Posted on Thursday, January 19, 2012

The Hero's Journey (Part 2)

Part One of Dr. Michael Harvey's talk on hearing loss, No Longer Who I was But Yet Not Who I Will Be discussed how individuals who develop hearing loss or deafness later in life must let go of their prior identity and create a new one. He compares this transition to the "Hero's Journey", a term coined by historian Joseph Campbell. In today's post Dr. Harvey provides tools for the individual to help them with this transformation.

The Hero's Journey

In most cultures, there is a common myth storyline: A hero grows up in comfort and security, but at some point must leave or is forced from it and becomes lost in foreign terrain. There is danger at every turn. The hero becomes consumed with loneliness, fear, depression, anger and despair; until the hero is transformed and safely returns home. Although everyone and everything in the environment are the same, the hero has adopted a new identity, has attained wisdom. Joseph Campbell, a scholar of mythology, referred to this theme as The hero’s journey.

You’re on a hero’s journey when you are no longer who you were, but not yet who you will be. By definition, it implies uncertainty, anxiety and fear. There’s a story about a Jungian analyst who led a group of women into an underground cavern where they were told to sit still for hours without light or discussion. Upon returning to the "light," nobody reported enjoying the experience of darkness, but everybody said they benefited from it. The group coined the term "endarkenment" (a “close cousin of enlightenment) to describe the archetypal wisdom that comes with going into the darkness and coming back again.

The good news about heros’ journeys is you don’t necessarily need to physically go anywhere – you don’t need real caves or real bears.

What seems quite clear is that any journey requires navigational tools, like a compass, to make sure you don’t get lost.

The Tools

Finding vital threads of continuity. A 60 year old man, who had lost his hearing, once told me, “Although I’ve had many challenges in my life, becoming deaf was like nothing I’ve ever experienced before! My wife loves to socialize but it’s impossible for me to function in social settings. What do I do? How does one “adjust”?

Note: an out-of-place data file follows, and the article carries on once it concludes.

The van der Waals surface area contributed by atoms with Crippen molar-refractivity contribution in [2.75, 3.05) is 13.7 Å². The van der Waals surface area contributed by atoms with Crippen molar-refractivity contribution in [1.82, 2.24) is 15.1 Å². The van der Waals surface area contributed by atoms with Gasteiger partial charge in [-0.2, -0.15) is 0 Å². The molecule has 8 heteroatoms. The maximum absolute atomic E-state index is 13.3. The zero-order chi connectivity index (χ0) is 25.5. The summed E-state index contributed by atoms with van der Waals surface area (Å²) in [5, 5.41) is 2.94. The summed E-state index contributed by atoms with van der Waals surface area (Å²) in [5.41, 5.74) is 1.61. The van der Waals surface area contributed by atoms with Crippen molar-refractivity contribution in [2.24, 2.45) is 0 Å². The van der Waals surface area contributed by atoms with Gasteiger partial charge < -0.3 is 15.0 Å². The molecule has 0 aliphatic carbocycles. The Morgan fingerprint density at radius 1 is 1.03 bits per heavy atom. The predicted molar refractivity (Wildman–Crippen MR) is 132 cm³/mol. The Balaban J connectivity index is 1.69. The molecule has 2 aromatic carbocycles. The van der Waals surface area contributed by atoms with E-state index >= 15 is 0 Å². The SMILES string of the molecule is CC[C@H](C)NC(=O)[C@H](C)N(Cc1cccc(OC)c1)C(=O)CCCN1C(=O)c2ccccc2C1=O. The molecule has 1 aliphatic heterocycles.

I asked him whether there was anything he had learned from those other challenges in the first six decades of his life that could help him. After a few moments, he recalled when he first learned to ski. “It was absolutely terrifying,” he said. “Just looking down that huge mountain! At first I just stood there and was going to chicken out,” he said. “But all my friends were watching. So I took a deep breath, prayed, and focused only on the immediate, shorter path; then I went down that mountain very slowly, trail marker by trail marker.”

I wondered aloud to him whether, like he did before, it would be a good idea to break up the task of attending parties as a deaf person into “shorter sprints.” I read to him a quotation from Mary Catherine Bateson, a cultural anthropologist:

“Much of coping with discontinuity has to do with discovering threads of continuity. You cannot adjust to change unless you can recognize some analogy between your old situation and your new situation. … If you can recognize a problem that you’ve solved before, in however a different guise, you have a much greater chance of solving that problem in a new situation.”

Later that week, this man metaphorically began skiing down to the first trail marker; he showed up at a party exactly when it was called for (when there were only a few people) and left when he felt uncomfortable. He had found a “vital thread of continuity” between how he had once overcome the challenge of skiing, a previous seemingly impossible situation, and how he could now, ONCE AGAIN, overcome a new situation – this time, adjusting to hearing loss.

Another tool: Know that parts of the journey must be done alone, but other parts must be done with someone else.

Carol's Story

"About 30 years ago, when I had just turned 21, I was driving around with a bunch of friends on a beautiful summer day. We were stopped at an intersection when a drunk driver hit us head-on. The next thing I knew, I woke up in a hospital, having been in a coma for several days. I found out later that all my friends in the car had been killed instantly. I very clearly remember, as if it were yesterday, lying there watching peoples' mouths move but being unable to hear their words. My hearing was completely gone!”